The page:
How to Control Hardware using Named Pipe

In a Linux operating system all each hardware device is represented as a file. The device can be controlled by simply reading and writing into that file. The hardware of an operating system is on the one side and the user trying to access the hardware is on the other side, and in between them there might be several layers of applications running which communicates each other using inter process communication methods. This project demonstrates how to control a process which can turn on and off the LEDs of the Raspberrypi with the help of another process by writing into a pipe file.

How to Control Hardware using Named PipeThe Raspberrypi is a mini computer which can be used to learn and experiment the concept and working of an Operating System. The Raspberry pi is a device which uses the Broadcom controller chip which is a SoC (System on Chip). This SoC has the ARM11 processor which runs on 700 MHz at its core.The operating systems like Archlinux ARM, OpenELEC, Pidora, Raspbmc, RISC OS and the Raspbian and also Ubuntu versions are available for the Raspberrypi board. Linux operating systems especially Ubuntu is preferred for all kind of programming and development.The Raspberrypi is a board actually designed for helping computer education for remote schools but it is a nice platform for programmers especially beginners to explore various coding techniques.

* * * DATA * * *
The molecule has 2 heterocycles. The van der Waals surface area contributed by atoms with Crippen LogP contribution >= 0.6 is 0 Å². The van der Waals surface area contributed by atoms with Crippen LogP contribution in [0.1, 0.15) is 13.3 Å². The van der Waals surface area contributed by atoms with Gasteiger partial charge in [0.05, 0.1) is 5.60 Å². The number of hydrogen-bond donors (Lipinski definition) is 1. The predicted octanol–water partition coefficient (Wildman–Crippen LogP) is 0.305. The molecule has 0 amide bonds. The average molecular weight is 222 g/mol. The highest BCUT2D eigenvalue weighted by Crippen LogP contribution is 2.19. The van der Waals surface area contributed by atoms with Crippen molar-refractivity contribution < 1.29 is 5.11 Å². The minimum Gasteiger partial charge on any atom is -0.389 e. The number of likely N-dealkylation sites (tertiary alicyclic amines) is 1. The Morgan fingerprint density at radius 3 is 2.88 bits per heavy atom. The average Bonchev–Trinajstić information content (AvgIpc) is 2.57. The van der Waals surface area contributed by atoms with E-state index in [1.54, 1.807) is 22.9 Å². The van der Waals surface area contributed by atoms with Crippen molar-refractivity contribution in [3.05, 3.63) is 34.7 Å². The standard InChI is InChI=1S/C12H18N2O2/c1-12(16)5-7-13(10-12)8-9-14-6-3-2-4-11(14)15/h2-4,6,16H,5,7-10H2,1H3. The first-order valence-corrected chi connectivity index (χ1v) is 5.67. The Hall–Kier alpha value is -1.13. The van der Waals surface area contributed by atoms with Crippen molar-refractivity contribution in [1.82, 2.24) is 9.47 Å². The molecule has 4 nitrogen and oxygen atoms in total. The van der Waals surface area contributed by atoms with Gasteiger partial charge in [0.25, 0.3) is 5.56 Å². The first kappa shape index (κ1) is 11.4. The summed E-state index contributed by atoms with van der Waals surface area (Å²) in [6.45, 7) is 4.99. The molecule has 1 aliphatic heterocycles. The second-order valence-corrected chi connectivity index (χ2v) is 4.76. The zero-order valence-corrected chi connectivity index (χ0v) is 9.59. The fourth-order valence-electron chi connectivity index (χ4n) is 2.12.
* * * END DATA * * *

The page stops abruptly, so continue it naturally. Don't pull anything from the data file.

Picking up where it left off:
This project basically requires two programs which are meant to send data in between them, and a named pipe which will be created by anyone of them.

In the above figure LED_CONTROL_1 is the process which creates the NAMED PIPE and always trying to read data from the pipe. The process USER_INPUT is the process which writes some data to the NAMED PIPE according to the user commands. The code for the LED_CONTROL_1 is written in C and is compiled and made executable and the USER_INPUT in this project is the Shell which the user uses to write data to the NAMED PIPE using the Shell commands like ‘echo’.
The functions used in the coding of the PROCESS 1 for creating the NAMED PIPE and for the reading and writing operations are explained in the following section.

The function mkfifo() creates a temporary file at the required directory with the required access permissions set on it. The prototype of the function is declared as the following;

How to Control Hardware using Named Pipe Schematic

int mkfifo ( const char *pathname, mode_t mode );

The first argument is the required pathname of the directory where the named pipe needs to be created. The second argument is the user permission that needs to be set on the file. Using the value 0777 as the second argument allows permission to all users of the system to read from and write into that named pipe. For using this function in the C code, two header files <sys/types.h> and <sys/stat.h> should be included.

mkfifo (“/tmp/my_fifo”, 0777 );
The above function call creates a named pipe called “my_fifo” in the location “/tmp” with access permission to all the users of the system.

About The Author

Ibrar Ayyub

I am an experienced technical writer holding a Master's degree in computer science from BZU Multan, Pakistan University. With a background spanning various industries, particularly in home automation and engineering, I have honed my skills in crafting clear and concise content. Proficient in leveraging infographics and diagrams, I strive to simplify complex concepts for readers. My strength lies in thorough research and presenting information in a structured and logical format.

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